Strategies for Adjusting the Ratio
The first step to getting our omega ratios back on track is realizing the importance of a healthy ratio. The second step is to understand which products and dietary choices have the most impact on the ratio and how much we should consume.
List of Most Common Sources of Omega-6s
This list covers the products highest in total omega-6 fatty acid content. The figures are provided based on a 15g serving (about 1 tablespoon). However,many dressings and condiments depend on the use of many of these oils, and ingredients list should be examined.
Safflower Oil (Linoleic) – 11.2g
Grapeseed Oil – 10.4g
Sunflower Oil (Linoleic) – 9.9g
Poppyseed Oil – 9.4g
Vegetable Oil (USDA Low Fat) – 8.7g
Wheat Germ Oil – 8.2g
Corn Oil (Canola) – 8g
Walnut Oil – 7.9g
Mayonnaise (soybean and safflower oil) – 7.8g
Best Sources of Omega-3s
This list is mainly focused on EPA and DHA, a list of the top sources of ALA can be found earlier in this chapter (Different Types of Omega-3s). The following figures are based on a 3oz (85g) serving:
- Pacific Herring, Cooked – 1.06g EPA 0.75g DHA
- Chinook Salmon, Cooked – 0.86g EPA 0.62g DHA
- Atlantic Salmon, Cooked – 0.28g EPA 0.95g DHA
- Pacific Oysters, Cooked – 0.75g EPA 0.43g DHA
- Sockeye Salmon, Cooked – 0.45g EPA 0.60g DHA
- Rainbow Trout, Cooked – 0.40g EPA 0.44g DHA
- White Tuna, Canned – 0.20g EPA 0.54g DHA
A Few Final Words on How to Improve Our Ratio
Even though achieving a ratio of 1:1 is practically impossible and may not, in-fact, be that crucial for maintenance of health, moving closer to that ratio appears to be beneficial for correcting health issues (such as our skin). As the health condition resolves, it may be both financially and emotionally easier to ease our efforts to a more sustainable ratio. Which, most of the literature suggests to be in the area of 5:1 – 6:1.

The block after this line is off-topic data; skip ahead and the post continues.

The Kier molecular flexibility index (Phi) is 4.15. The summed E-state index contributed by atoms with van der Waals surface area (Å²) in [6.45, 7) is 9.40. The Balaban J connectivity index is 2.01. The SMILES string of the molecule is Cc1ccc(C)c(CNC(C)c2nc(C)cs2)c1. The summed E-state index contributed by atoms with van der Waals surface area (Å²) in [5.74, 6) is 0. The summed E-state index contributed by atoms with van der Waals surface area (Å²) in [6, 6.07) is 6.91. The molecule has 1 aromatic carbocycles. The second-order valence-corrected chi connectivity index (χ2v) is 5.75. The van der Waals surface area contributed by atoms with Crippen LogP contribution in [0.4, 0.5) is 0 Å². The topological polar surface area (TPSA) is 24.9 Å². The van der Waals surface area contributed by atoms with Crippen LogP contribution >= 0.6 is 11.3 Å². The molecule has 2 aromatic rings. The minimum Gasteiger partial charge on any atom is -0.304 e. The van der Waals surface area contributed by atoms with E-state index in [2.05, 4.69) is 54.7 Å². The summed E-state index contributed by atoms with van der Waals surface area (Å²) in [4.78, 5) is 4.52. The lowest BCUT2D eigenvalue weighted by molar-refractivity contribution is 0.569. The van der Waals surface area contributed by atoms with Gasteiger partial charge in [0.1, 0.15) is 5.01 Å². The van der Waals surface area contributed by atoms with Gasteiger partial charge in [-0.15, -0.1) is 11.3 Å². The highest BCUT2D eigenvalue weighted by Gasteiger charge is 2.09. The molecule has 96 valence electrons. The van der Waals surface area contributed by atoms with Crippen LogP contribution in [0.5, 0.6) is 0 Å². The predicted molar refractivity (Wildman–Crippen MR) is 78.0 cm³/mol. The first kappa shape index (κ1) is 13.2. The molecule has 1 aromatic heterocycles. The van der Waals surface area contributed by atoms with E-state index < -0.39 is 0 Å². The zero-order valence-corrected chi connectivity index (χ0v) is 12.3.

The two biggest items towards a healthier ratio are:
- The avoidance of packaged foods containing oils (chips, granola bars, ready meals, and most packaged food in general)
- Removal of vegetable oils for the flavoring of our food (salads, marinades, dips)
Additional items to consider:
- Nuts and seeds contain high amounts of omega-6s
- Many candies use oil to stimulate a more pleasant mouth feel
- Much of the food at restaurants depends on cheap oils for preparation
Complete avoidance of items high in omega-6 fatty acids is typically not sustainable. The biggest changes should be made through focus on correcting consumption patterns rather than limiting them.